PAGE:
Less than ten months after his death in a Phnom Penh military hospital, the
homes and gravesite of Ek Choeun, the former Khmer Rouge military chief known as
Ta Mok, still draw an ever-growing number of visitors.
Tourists visit the late Ta Mok's properties, such as this second home the one-legged leader used for meetings. Nhem En, deputy district chief of Anlong Veng, said many of the tourists come to learn the old military leader's battlefield secrets.
On many days,
more than one hundred tourist vehicles arrive at Ta Mok's former home in Anlong
Veng town, said Ouch Sarith, 44, a vendor positioned at the entrance to the site
in remote Anlong Veng district, Oddar Meanchey province. Many have come to pay
respect and "worship," he added.
Sarith said the influx started shortly
after Ta Mok died on July 12, 2006, in Preah Ketokmealea Hospital from a range
of ailments, including high blood pressure, tuberculosis and respiratory
His body was transported from Phnom Penh to Anlong Veng
district for a well-attended funeral ceremony before he was cremated according
to tradition at Wat Srash Chhouk, about 10 km from his main house in Anlong
His death has been lamented as a huge loss for the Khmer Rouge
Now, on a busy day Sarith earns more than $25 selling cold
drinks and snacks to Asian and Western tourists eager to glimpse the one-time
stomping grounds of the one-legged leader, made infamous by the Western press as
"The tourists come here to visit and take pictures of the
Ta Mok's house to show to their relatives at home," said Sarith. "During their
visits to Ta Mok's houses, most tourists always light incense sticks for
After nearly five decades of guerrilla warfare, Ta Mok was
captured in 1999 by government forces. A native of Takeo province and a former
monk, Ta Mok is said to have ordered large-scale massacres in Khmer Rouge zones
under his jurisdiction from 1973. In March 1974, his troops sacked the ancient
capital of Oudong and slaughtered the local population.
Nhem En, deputy
district chief of Anlong Veng, said tourists go to visit Ta Mok's home to study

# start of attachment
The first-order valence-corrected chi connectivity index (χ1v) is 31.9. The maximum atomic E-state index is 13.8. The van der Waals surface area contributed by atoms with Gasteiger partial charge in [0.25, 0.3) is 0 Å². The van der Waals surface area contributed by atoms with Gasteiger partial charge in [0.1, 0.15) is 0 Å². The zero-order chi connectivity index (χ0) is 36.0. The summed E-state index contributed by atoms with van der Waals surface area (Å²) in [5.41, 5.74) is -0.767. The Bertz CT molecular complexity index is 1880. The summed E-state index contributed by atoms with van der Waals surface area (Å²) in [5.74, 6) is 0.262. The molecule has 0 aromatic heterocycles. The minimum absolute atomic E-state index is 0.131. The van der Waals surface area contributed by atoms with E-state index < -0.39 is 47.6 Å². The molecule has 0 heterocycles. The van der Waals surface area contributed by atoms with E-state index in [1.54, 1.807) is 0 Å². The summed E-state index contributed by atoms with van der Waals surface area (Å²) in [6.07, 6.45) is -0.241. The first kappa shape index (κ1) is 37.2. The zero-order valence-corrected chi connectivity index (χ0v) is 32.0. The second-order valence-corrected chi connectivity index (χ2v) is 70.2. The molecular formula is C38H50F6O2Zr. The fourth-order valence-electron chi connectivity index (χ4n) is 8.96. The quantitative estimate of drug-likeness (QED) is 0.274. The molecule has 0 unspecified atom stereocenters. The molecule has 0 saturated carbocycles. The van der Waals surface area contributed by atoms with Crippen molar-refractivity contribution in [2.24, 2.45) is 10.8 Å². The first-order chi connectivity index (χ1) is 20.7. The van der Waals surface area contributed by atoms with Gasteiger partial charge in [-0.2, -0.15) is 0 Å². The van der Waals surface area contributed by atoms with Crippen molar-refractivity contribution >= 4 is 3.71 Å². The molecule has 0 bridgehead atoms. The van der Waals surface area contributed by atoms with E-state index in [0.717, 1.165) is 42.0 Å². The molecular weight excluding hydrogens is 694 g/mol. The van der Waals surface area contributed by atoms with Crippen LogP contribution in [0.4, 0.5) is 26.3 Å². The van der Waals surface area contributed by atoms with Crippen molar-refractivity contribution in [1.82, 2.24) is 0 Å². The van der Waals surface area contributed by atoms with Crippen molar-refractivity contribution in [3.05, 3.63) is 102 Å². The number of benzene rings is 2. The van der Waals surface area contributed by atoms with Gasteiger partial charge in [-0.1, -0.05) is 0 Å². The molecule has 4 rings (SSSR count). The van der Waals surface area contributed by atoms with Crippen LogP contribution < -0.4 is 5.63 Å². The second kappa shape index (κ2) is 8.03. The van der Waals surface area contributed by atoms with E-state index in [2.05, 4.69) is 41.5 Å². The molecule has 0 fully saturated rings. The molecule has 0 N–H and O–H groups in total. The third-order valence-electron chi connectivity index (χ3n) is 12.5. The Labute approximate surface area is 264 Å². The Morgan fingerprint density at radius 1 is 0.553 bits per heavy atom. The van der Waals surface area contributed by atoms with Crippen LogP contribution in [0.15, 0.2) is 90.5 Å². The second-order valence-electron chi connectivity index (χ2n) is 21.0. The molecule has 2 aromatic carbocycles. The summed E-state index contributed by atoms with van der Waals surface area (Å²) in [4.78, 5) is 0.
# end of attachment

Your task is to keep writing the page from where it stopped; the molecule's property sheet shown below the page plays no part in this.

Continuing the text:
how the Khmer Rouge leader lived. Many come to learn how he was able to fight
off armed incursions into his territory from 1979 to 1995, En said.
After visiting Ta Mok's main house in Anlong Veng village, many tourists
trek to his grave at Wat Srash Chhouk, and to another of his homes - a second
residence used for meetings - on the top of nearby Phnom Dangrek, said Sarith.
Rong Saroun, 58, owner of Khnang Phnom Dangrek Restaurant near Ta Mok's
visiting-house, said about 50-60 tourists per day go to visit the site and
inspect the "high ground" from which Ta Mok could command his troop fighting
Saroun estimates he earns from $75 to $250 per day from his
café and guesthouse located on the top of the famous ridge separating Thailand
and Cambodia, Saroun said.
But En said the present tourist numbers could
be increased if there were more points of interest for tourists. En, also known
for his methodical photography of the doomed and dying inmates of Khmer Rouge
torture prison S-21 at Toul Sleng, has long been a proponent of a museum in the
"Hundreds of thousands of tourists would come to visit Anlong Veng,
if my proposed museum becomes established because Anlong Veng is the historic
zone of the Khmer Rouge," said En.
He said he needs about $50,000 to
launch a museum in Anlong Veng, but the government has "ignored" his idea.